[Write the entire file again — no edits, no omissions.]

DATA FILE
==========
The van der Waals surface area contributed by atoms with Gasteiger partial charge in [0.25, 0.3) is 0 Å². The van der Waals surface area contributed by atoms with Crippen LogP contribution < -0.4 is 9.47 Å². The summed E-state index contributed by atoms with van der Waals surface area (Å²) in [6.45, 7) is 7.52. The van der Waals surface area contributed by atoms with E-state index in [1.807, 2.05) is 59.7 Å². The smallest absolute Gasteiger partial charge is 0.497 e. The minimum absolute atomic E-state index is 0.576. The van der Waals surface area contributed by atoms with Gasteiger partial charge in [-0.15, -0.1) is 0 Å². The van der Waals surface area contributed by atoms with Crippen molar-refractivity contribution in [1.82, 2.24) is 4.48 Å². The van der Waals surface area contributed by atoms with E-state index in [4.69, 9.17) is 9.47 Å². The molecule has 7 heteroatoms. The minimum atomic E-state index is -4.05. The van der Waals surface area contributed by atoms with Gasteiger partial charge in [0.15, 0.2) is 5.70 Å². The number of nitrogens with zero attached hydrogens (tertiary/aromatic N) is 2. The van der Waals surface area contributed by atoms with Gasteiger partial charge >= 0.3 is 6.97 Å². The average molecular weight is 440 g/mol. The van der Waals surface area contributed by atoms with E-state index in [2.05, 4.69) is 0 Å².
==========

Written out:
The van der Waals surface area contributed by atoms with Gasteiger partial charge in [0.25, 0.3) is 0 Å². The van der Waals surface area contributed by atoms with Crippen LogP contribution < -0.4 is 9.47 Å². The summed E-state index contributed by atoms with van der Waals surface area (Å²) in [6.45, 7) is 7.52. The van der Waals surface area contributed by atoms with E-state index in [1.807, 2.05) is 59.7 Å². The smallest absolute Gasteiger partial charge is 0.497 e. The minimum absolute atomic E-state index is 0.576. The van der Waals surface area contributed by atoms with Gasteiger partial charge in [-0.15, -0.1) is 0 Å². The van der Waals surface area contributed by atoms with Crippen molar-refractivity contribution in [1.82, 2.24) is 4.48 Å². The van der Waals surface area contributed by atoms with E-state index in [4.69, 9.17) is 9.47 Å². The molecule has 7 heteroatoms. The minimum atomic E-state index is -4.05. The van der Waals surface area contributed by atoms with Gasteiger partial charge in [0.15, 0.2) is 5.70 Å². The number of nitrogens with zero attached hydrogens (tertiary/aromatic N) is 2. The van der Waals surface area contributed by atoms with Gasteiger partial charge >= 0.3 is 6.97 Å². The average molecular weight is 440 g/mol. The van der Waals surface area contributed by atoms with E-state index in [2.05, 4.69) is 0 Å².